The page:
Modern Azerbaijanian Prose
“What is really best in any book is translatable—any real insight or broad human sentiment,” said Ralph Waldo Emerson, nineteenth-century American writer. Readers seeking such insights will find Modern Azerbaijanian Prose, compiled by Vagif Sultanly and Iraj Ismaely, a valuable read. It includes short stories and novellas by thirty authors, with tales ranging from memoir to fable, from sobering to fanciful. The collection contains author biographies and photos, as well as an introduction summarizing contemporary Azerbaijani history, culture, and prose. Given this nation’s difficult history, many of the selections focus on government oppression, evil padishahs (rulers), famine, and fear. But islands of sweetness and tenderness pierce this otherwise dark sea.
Vagif Sultanly is professor of modern Azerbaijani literature at Baku State University and author of several scholarly articles. He has edited three academic journals, including The World Azerbaijanis. Biographical information on Iraj Ismaely cannot be found.
Fulbright scholar Alison Mandaville notes that Azerbaijan’s literature, “once the pride of the region,” hit its one-thousand-year nadir in the aftermath of the country’s independence from the USSR in 1991, when government censorship was rampant and the publishing industry collapsed. Sultanly and Ismaely, therefore, have accomplished a vital undertaking in bringing Modern Azerbaijanian Prose to the world’s attention.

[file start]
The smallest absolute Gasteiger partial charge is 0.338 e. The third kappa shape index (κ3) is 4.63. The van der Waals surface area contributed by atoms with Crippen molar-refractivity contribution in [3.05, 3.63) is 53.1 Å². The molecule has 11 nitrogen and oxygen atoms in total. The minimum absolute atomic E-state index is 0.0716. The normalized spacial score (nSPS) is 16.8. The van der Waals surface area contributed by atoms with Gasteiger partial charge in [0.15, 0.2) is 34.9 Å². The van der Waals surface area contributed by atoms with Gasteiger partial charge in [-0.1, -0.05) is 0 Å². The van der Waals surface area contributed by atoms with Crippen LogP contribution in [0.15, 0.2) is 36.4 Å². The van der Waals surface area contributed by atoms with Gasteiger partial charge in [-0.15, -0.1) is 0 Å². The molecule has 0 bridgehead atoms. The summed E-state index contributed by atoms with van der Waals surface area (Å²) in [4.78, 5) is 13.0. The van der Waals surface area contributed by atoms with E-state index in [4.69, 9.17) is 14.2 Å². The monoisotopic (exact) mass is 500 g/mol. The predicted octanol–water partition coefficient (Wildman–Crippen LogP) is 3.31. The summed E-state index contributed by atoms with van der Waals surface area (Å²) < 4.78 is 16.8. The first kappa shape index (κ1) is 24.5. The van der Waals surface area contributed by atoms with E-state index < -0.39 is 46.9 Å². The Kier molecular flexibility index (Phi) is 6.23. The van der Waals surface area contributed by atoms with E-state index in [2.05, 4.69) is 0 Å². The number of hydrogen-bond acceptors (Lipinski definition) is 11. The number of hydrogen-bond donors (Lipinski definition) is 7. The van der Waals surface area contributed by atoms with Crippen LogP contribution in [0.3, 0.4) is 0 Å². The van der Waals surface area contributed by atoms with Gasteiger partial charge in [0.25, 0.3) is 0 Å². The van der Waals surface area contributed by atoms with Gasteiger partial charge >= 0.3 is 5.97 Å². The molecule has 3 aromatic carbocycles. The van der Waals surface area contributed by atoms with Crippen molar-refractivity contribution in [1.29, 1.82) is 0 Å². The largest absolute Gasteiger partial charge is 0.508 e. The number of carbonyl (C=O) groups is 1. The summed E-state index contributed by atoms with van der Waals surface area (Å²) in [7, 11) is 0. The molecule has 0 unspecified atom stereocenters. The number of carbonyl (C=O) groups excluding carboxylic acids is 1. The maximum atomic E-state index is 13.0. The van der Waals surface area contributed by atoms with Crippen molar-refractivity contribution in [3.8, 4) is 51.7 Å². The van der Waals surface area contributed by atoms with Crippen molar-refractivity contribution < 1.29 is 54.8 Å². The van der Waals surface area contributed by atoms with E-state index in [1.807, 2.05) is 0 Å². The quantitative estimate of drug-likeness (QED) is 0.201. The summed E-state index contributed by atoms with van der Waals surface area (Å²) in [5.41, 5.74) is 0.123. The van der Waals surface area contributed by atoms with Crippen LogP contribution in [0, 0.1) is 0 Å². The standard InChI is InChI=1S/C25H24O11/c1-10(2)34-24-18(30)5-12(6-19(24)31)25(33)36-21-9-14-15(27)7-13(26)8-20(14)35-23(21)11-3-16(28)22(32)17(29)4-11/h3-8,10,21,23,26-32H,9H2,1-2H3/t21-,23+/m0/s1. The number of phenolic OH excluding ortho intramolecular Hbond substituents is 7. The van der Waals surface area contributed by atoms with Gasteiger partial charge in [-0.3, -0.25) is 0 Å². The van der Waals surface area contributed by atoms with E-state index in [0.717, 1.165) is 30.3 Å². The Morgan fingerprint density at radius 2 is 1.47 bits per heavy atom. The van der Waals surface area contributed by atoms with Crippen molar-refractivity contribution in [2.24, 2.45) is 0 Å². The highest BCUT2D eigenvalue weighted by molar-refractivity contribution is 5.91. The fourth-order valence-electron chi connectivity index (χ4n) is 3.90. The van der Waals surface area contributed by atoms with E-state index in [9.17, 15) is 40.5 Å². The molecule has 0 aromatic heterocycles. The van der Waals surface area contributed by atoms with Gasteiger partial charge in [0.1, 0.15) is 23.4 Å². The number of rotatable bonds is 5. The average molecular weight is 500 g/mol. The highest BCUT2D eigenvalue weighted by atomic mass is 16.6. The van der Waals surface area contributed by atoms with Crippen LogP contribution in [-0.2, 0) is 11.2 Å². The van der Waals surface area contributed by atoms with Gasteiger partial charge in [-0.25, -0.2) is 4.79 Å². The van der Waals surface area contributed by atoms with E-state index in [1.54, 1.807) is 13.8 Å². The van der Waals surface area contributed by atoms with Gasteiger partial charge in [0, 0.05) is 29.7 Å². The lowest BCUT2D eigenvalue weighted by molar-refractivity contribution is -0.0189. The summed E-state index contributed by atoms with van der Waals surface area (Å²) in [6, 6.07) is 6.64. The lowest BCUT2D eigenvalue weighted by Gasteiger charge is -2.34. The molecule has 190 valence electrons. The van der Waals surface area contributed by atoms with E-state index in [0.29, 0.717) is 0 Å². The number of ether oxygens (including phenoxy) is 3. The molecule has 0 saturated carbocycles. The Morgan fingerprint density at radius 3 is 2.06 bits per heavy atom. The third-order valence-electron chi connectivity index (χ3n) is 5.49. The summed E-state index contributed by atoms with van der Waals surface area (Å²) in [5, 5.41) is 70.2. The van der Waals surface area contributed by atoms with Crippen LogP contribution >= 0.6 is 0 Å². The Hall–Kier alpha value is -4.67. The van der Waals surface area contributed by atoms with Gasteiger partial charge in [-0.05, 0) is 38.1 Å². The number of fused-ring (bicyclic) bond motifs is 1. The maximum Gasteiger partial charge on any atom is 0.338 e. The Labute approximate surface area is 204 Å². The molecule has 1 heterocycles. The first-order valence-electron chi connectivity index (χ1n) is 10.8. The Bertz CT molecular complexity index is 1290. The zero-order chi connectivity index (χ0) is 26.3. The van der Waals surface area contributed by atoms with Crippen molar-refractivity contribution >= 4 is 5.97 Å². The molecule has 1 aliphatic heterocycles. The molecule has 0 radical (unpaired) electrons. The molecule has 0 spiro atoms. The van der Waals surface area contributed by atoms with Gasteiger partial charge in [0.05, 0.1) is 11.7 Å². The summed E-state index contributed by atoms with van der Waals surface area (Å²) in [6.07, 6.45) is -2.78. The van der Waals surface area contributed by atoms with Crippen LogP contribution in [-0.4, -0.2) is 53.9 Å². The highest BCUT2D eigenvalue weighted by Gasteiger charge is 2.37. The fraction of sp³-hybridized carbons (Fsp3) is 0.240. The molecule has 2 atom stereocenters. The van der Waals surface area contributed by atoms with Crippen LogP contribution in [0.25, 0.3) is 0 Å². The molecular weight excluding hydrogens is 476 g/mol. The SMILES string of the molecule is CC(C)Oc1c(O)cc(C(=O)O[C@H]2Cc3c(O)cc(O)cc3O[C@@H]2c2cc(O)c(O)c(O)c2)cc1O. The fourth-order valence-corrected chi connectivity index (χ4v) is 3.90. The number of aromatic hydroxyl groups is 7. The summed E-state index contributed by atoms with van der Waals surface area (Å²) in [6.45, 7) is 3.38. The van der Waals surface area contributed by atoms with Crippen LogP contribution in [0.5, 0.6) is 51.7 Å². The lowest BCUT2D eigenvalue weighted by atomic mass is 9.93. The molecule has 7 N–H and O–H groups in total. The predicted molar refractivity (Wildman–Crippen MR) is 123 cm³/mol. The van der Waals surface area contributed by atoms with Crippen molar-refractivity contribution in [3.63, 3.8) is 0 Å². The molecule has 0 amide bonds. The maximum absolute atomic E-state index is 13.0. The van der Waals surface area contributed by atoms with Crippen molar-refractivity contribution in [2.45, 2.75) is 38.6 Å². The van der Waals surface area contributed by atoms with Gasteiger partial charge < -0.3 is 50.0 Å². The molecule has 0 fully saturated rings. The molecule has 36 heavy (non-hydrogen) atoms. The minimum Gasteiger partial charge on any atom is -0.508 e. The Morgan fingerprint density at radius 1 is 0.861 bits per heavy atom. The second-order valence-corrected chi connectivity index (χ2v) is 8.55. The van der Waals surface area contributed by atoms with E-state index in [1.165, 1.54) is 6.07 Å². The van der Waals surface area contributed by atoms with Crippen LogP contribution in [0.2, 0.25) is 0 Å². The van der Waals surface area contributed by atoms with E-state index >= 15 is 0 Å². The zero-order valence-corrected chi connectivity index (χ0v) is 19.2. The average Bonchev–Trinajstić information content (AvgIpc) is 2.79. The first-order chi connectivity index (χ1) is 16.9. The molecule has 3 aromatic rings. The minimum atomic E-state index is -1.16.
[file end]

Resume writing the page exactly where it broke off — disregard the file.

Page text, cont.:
The variety of story types is both impressive and refreshing, and the details of Azerbaijani landscape and life give readers the opportunity to know this complex land and its stalwart people. Chingiz Huseynov’s poignant memorial to his mother, for example, includes snippets of memories that arouse all the senses: “Wherever you looked, there were countless derricks smelling of oil—a smell that has permeated my life since childhood; it is the smell of my native city, the sea, and everything dear to me,” (hence the book’s cover photo) and “The men were dancing … Their brown waist and shoulder belts creaked; their riding breeches protruded from their polished high boots that shone like lacquer on dark wood.”
Azerbaijan is a male-dominated culture, so it is not shocking that only one of the thirty authors represented in this compendium is female; but it certainly is disappointing. Including more women authors could have made the volume truly modern.
With nearly two dozen translators, the quality of translation varies widely. Some translations (by Firudin Agazade, Aytan Aliyera, Anjura Huseynova, and Holly Smith, for example) are so good that readers may think the original stories were written in English. In other cases, however, the translations are so literal they destroy the flow of the narrative arc and, more importantly, the story’s power. Amir Pahlavan’s account of a man whose father is lynched and whose mother commits suicide is a chilling tale of oppression, but the weak translation destroys the strength and artistry of the tale. This translation includes, for example, the statements that “My dad was hung up” (not “hanged”), that the executioner “dropped the rope through his head,” and that the protagonist “took out” a little bird’s “hair, put her on woods, fired, and then ate.” Similarly, Akram Aylisli’s tale of a man felling an ancient walnut tree is marred by unsophisticated translation: “He shut the door on the face of teacher Nasir he had opened and walked in.” Typographical errors also are common throughout the collection.
But these errors are only distractions. Readers of Modern Azerbaijanian Prose should look beyond awkward translation, seeking instead Emerson’s “real insight or broad human sentiment” in these stories of a rich and varied land on the shores of the Caspian Sea. In so doing, they will be rewarded.